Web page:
Thursday, May 29, 2008

Why the next web matters. Asserting who we are

Stowe Boyd has made his NextWeb presentation available on his blog. Worth your time.

Stowe's thinking about flow and the value of connections resonates with me and lives in my own thinking. You'll often hear me quote his: "I am made greater by the sum of my connections, and so are my connections."

At NextWeb he said: "As the edge grows, the center dissolves. Mainstream journalists begin to act like bloggers, editors begin to drop the veneer of objectivism, and immediate, first person voice becomes the standard not some radical minority."

He also has a much more elegant way of describing the importance of sharing our metadata in less and less silo'd ways that I detail in my white paper: Communities of Purpose Are The Business Units of the 21st Century. In that paper I share the understanding that exposing our metadata is the key to allowing us to rapidly form and reform adhoc communities of purpose.

Nutshell: The reason we go online is to connect with other humans. The reason we share our metadata is to make that process easier. Our metadata asserts who we are. The more widely it is shared the more we can connect with others who share our immediate purpose.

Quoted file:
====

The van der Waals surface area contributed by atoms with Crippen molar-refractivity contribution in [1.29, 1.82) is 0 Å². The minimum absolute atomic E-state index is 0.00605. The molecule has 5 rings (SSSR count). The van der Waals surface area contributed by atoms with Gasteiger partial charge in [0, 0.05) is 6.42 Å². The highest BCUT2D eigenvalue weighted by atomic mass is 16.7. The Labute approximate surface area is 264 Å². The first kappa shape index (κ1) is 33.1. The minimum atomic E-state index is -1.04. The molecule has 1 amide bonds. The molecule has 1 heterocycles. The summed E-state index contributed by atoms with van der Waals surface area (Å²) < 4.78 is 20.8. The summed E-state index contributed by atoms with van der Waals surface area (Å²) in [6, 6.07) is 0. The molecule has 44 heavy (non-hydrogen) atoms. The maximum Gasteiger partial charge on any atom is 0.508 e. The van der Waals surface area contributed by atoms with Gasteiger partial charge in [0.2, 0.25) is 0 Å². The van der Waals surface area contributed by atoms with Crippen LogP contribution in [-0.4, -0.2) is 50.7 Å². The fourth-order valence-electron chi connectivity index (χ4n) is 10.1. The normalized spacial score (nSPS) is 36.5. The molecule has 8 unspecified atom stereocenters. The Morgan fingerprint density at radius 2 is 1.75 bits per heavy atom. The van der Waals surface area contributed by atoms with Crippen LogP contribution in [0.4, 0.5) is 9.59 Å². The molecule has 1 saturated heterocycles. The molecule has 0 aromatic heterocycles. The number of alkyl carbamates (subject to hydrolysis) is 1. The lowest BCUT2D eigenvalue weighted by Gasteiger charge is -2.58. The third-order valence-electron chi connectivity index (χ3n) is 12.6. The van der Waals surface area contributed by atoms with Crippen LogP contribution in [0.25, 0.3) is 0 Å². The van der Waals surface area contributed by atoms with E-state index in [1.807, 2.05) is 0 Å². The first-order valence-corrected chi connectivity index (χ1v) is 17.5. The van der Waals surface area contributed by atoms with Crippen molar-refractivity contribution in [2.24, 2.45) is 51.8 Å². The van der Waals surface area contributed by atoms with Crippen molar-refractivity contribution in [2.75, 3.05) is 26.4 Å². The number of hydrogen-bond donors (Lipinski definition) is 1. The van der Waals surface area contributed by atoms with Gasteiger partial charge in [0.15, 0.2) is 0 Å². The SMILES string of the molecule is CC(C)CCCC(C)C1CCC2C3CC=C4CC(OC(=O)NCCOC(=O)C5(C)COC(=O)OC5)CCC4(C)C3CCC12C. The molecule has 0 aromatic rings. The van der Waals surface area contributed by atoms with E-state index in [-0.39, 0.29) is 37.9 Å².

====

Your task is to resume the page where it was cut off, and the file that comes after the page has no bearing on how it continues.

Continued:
Stowe says: "We are seeing the next web start to appear today, away from the heavily annotated and mashed web of pages that is the primary reality today.

"The first glints of that new web is starting to emerge from the lineage of instant messaging and RSS feeds: the development of tools and technologies on top of ubiquitous connectivity that allow the artifacts of conversation between us to flnd us instead of us having to dig through the archives of the web of pages.

"I call this the web of flow.We are seeing an explosion in flow applications -- the Facebook minifeed, RSS streams, Friendfeed, Twitter, Jaiku, Pownce, and my own Workstreamer project (coming soon)"

I agree. And it's just the beginning. The future is outside of the silos, where we become the mediator and the medium.

The rate of change is so rapid it's difficult for one person to keep up to speed. Let's pool our thoughts, share our reactions and, who knows, even reach some shared conclusions worth arriving at?